- Justice for Jayaraj and Bennix: Timeline of two shocking custodial deaths in TN – The News Minute
- How Tamil Nadu Police’s brutal act of revenge claimed lives of a father and son – The Indian Express
- Three police inspectors, one sub inspector placed in vacancy reserve – The Hindu
- ASP Balveer Singh tortured minors: Victims tell TNM they were beaten, teeth grinded – The News Minute
- As Tamil Nadu probes custodial torture by IPS officer, victims say pressure to retract – The Indian Express
- Phantoms in the police brain – DTnext
What is your opinion on this?
(Only subscribers can participate in polls)
a) The Tamil Nadu government is doing enough to remedy police violence.
b) The Tamil Nadu government is not doing enough to remedy police violence.
🕵️ BEYOND ECHO CHAMBERS
For the Right:
Now That We Live in a Post-Truth World, Is It Already Too Late?
For the Left:
Ram Navami Violence and the Idea of ‘Muslim Areas’: Running with Liberal Hindus and Hunting with Radical Islamists
🇮🇳 STATE OF THE STATES
Daughters to now hold land on par with sons (Himachal Pradesh) – The Himachal Pradesh Ceiling on Property Holdings (Amendment) Bill, 2023, aims to eliminate gender disparities by allowing the oldest adult daughter in a household to keep the property as a “separate unit.” Until now, the legislation allowed the oldest adult son, recognised as a “separate unit,” to own an extra 150 bighas, bringing the total acceptable maximum for a family to 300 bighas. The Bill, which aims to modify Sections 3, 4, and 5 of the HP Ceiling on Land Holdings Act, 1972, will become law once the President signs it.
Why it matters: The property held by any family in excess of the permissible limit (of 300 bighas) was vested in the government under this Act. Families without a son were the worst impacted by the Act’s gender bias, as the oldest adult daughter was not allowed to retain any land, leaving the family with only 150 bighas after 1972. Once the Amendment is incorporated into the Act, families with one or more girls will be able to obtain an extra 150 bighas in the name of the eldest adult daughter, putting them on par with families with an adult son.
Indian School of Business starts blockchain lab (Telangana) – On Tuesday, DLabs Incubator Association (DLabs) at the Indian School of Business (ISB) inaugurated a world-class Blockchain Impact Lab at ISB’s Hyderabad campus in partnership with S&P Global. The two organisations have joined forces to handle a critical need to support and foster Blockchain-related innovations. The lab, which will be outfitted with best-in-class technology, will serve as a centre for the creation and spread of knowledge about blockchain and its effect on society.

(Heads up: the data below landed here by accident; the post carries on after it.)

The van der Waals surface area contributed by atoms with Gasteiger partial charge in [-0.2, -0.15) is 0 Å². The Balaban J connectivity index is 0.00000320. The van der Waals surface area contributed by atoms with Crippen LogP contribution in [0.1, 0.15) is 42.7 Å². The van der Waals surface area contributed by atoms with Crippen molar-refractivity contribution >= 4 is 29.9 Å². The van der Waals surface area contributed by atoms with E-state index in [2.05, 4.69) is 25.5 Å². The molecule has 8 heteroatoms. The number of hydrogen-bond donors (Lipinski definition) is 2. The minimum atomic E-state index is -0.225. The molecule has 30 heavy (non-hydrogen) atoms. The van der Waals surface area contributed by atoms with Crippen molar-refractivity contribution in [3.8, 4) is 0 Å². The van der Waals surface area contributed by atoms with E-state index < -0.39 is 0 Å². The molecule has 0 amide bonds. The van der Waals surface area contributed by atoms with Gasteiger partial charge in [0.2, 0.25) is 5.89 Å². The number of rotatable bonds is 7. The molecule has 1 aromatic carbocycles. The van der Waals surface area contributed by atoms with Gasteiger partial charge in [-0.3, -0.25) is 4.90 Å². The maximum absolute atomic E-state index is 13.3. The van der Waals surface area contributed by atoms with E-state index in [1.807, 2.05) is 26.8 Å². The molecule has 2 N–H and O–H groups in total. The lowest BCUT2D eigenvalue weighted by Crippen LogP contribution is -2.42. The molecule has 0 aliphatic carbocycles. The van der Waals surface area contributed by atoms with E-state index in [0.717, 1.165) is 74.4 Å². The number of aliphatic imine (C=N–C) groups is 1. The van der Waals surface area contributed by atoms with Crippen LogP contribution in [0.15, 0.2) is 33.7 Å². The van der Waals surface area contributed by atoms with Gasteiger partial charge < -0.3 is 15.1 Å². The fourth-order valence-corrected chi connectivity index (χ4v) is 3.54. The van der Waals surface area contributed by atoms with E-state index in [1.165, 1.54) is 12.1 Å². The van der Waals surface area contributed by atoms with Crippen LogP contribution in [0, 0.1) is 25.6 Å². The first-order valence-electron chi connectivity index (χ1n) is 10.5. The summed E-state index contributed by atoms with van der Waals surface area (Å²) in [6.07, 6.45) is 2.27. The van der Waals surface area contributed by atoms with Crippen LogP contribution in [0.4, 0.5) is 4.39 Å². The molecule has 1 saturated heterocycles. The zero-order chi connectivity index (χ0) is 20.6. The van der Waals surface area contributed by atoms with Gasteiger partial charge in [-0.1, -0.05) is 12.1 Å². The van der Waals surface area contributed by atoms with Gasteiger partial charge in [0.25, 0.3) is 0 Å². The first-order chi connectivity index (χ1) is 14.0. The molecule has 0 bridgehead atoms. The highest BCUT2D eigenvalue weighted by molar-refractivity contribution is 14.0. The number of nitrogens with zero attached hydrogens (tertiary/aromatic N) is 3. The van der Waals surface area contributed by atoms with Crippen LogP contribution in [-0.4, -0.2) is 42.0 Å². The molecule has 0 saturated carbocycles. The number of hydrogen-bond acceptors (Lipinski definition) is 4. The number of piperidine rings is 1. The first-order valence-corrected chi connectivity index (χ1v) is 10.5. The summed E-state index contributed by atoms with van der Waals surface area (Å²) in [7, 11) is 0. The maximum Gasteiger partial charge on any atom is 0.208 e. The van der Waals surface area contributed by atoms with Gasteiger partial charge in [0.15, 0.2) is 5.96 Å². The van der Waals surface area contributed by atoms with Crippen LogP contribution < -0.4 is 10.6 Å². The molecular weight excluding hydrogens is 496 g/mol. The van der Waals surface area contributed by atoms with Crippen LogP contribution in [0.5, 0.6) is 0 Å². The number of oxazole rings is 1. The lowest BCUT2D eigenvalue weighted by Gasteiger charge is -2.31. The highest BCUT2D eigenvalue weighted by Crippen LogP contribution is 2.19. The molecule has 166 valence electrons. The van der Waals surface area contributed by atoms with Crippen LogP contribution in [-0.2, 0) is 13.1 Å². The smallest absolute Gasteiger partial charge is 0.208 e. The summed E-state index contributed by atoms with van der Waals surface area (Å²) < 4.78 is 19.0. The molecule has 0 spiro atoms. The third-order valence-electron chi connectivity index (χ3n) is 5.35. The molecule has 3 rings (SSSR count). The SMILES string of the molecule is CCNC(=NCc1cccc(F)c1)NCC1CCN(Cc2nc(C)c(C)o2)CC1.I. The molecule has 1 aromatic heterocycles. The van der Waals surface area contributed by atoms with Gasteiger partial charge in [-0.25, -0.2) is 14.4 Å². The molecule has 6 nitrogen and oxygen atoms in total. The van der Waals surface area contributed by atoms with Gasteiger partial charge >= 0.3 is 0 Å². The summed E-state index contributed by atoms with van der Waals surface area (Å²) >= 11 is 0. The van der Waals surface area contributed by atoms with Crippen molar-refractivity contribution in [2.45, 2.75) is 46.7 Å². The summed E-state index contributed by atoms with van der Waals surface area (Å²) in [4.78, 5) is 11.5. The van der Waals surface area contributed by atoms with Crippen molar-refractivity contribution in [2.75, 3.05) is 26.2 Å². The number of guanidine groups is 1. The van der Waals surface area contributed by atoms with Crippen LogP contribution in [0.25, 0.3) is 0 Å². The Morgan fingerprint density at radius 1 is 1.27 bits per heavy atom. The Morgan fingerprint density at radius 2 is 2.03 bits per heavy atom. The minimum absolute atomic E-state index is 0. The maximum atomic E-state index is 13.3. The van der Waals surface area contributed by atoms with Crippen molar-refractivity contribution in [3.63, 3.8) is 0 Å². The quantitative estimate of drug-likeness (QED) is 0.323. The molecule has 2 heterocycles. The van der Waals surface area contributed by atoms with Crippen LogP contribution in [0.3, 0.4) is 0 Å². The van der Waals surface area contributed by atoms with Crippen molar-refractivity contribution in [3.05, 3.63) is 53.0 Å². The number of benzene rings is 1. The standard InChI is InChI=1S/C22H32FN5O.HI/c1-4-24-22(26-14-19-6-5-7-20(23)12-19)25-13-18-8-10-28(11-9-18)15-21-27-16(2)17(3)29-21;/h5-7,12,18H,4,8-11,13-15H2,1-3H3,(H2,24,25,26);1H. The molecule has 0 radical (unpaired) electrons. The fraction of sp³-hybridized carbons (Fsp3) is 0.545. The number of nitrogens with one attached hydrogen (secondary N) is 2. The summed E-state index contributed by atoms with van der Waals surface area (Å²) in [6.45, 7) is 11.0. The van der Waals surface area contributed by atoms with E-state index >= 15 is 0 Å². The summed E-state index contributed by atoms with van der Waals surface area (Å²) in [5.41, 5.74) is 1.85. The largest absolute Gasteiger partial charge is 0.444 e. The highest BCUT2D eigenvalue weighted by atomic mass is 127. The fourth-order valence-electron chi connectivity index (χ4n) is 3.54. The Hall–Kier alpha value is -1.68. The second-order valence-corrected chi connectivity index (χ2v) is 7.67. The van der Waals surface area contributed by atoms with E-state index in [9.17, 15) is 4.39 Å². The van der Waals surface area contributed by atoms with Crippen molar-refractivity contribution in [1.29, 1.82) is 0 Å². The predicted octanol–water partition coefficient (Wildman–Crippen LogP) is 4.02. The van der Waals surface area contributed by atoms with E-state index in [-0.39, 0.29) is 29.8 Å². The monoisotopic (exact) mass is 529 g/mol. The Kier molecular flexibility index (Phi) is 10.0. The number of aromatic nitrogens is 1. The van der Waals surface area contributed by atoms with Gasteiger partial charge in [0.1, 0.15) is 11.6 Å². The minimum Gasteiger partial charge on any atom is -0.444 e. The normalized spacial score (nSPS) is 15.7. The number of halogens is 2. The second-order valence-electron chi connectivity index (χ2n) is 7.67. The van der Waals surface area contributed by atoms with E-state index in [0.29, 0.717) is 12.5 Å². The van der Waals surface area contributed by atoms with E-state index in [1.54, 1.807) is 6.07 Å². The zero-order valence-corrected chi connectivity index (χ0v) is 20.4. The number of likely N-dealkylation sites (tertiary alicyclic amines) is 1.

Why it matters: The cutting-edge facility includes an Ethereum Virtual Machine, Hyperledger Fabric, and Multi-chain settings. It presently has four servers, which is enough for any type of use case testing. Students can access the computer from any location, enabling the technology to be used in a variety of settings. The remote setup will also enable bigger groups of partners from outside the ISB ecosystems to profit from the lab’s training. Blockchain technology has been making tremendous waves around the globe for a long time now, and professionally educating and creating an environment of research will greatly benefit the students.
Bihar home to 20 most polluted cities in the East (Bihar) – Cities in India’s eastern states — Bihar, West Bengal, and Odisha — are increasingly falling victim to toxic particulate pollution during the winter months, and the problem is quickly spreading to the region’s smaller cities and towns, according to the Centre for Science and Environment (CSE) in its latest assessment released on Tuesday. Bihar was the most polluted state in the east in terms of pure content, with an average PM2.5 level of 134 micrograms per cubic meter (g/m3).
Why it matters: The CSE observed that air quality in the country deteriorated last winter (2022-23), with the eastern states having the most polluted season since 2019-20. Patna had the greatest rise in winter pollution among major cities during the 2022-23 season, while pollution levels in Bihar’s smaller towns were the worst. In fact, Bihar is home to the top 20 most polluted towns in East India. This is a very alarming finding. The fact that Bihar does not have many industries and yet faces such levels of pollution showcases that these small towns have other major contributors to pollution that need to be curbed.
Government set to buy Air India building (Maharashtra) – The Maharashtra government plans to purchase the famous Air India (AI) structure at Nariman Point and convert it into an extension of Mantralaya. The building’s owner, AI Assets Holding Ltd, had given ‘in principle’ consent to the last state offer of ₹1,600 crore, according to a cabinet member. The state, on the other hand, clarified that it would finish the transaction only if the Centre vacated all buildings and gave over full possession.
Why it matters: Last year, Deputy Chief Minister Devendra Fadnavis met with Union Civil Aviation Minister Jyotiraditya Scindia and persuaded him to grant the Maharashtra government priority in its effort to sell the famous Air India facility at Nariman Point. In addition to the state, the Reserve Bank of India (RBI) was said to be interested in the building. Justifying the stand of the government for making this push, Fadnavis said that the building could save a lot of rent the state government currently has to bear.
How Sikkim became a fully organic farming state (Sikkim) – Sikkim, a 300-year-old monarchy and trading post for Tibet, Bhutan, and Nepal, became the Indian Union’s newest state in 1975. By then, the Green Revolution had established itself firmly in the national agricultural environment. This was against Sikkim’s and the rest of the region’s long-standing, sustainable farming methods. Pawan Kumar Chamling, a farmer-turned-chief minister, issued an audacious resolution in the state legislature in February 2003: to convert Sikkim into a completely organic farming state.
Why it matters: Sikkim became India’s first completely organic state on December 31, 2015. The move also had fiscal gains, given the increasing worldwide preference for healthy food. Chamling served as the state’s chief minister for 25 years. He possessed the political clout to head Sikkim’s organic movement from the front lines. A brave removal of chemical fertiliser subsidies was a good place to start. Instead, incentives were provided to encourage the building of remote composting pits. The 13-year-long journey showcases what grit and determination, combined with goodwill and political power, can achieve.
🔢 KEY NUMBER
1 – Kerala secures the number 1 spot in the GI tag list in FY 2022-23.